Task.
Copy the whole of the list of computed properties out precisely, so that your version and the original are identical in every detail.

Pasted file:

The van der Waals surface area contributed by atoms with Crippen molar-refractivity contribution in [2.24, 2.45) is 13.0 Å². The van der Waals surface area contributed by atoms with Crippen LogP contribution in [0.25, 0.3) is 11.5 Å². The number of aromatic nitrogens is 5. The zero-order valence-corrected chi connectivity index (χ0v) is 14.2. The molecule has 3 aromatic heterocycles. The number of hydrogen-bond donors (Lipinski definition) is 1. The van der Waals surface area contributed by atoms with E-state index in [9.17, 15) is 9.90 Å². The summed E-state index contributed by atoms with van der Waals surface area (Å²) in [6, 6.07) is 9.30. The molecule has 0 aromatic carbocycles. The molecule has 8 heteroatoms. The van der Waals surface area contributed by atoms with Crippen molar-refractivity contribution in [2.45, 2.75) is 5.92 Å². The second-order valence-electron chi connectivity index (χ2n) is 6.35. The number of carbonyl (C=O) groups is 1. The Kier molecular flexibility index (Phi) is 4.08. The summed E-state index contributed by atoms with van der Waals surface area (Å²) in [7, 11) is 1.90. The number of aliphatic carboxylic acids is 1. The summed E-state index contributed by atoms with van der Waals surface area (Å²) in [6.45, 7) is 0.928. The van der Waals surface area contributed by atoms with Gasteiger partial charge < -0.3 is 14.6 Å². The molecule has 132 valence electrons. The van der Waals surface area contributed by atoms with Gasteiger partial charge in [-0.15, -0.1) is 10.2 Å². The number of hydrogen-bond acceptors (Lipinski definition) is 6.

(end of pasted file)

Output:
The van der Waals surface area contributed by atoms with Crippen molar-refractivity contribution in [2.24, 2.45) is 13.0 Å². The van der Waals surface area contributed by atoms with Crippen LogP contribution in [0.25, 0.3) is 11.5 Å². The number of aromatic nitrogens is 5. The zero-order valence-corrected chi connectivity index (χ0v) is 14.2. The molecule has 3 aromatic heterocycles. The number of hydrogen-bond donors (Lipinski definition) is 1. The van der Waals surface area contributed by atoms with E-state index in [9.17, 15) is 9.90 Å². The summed E-state index contributed by atoms with van der Waals surface area (Å²) in [6, 6.07) is 9.30. The molecule has 0 aromatic carbocycles. The molecule has 8 heteroatoms. The van der Waals surface area contributed by atoms with Crippen molar-refractivity contribution in [2.45, 2.75) is 5.92 Å². The second-order valence-electron chi connectivity index (χ2n) is 6.35. The number of carbonyl (C=O) groups is 1. The Kier molecular flexibility index (Phi) is 4.08. The summed E-state index contributed by atoms with van der Waals surface area (Å²) in [7, 11) is 1.90. The number of aliphatic carboxylic acids is 1. The summed E-state index contributed by atoms with van der Waals surface area (Å²) in [6.45, 7) is 0.928. The van der Waals surface area contributed by atoms with Gasteiger partial charge < -0.3 is 14.6 Å². The molecule has 132 valence electrons. The van der Waals surface area contributed by atoms with Gasteiger partial charge in [-0.15, -0.1) is 10.2 Å². The number of hydrogen-bond acceptors (Lipinski definition) is 6.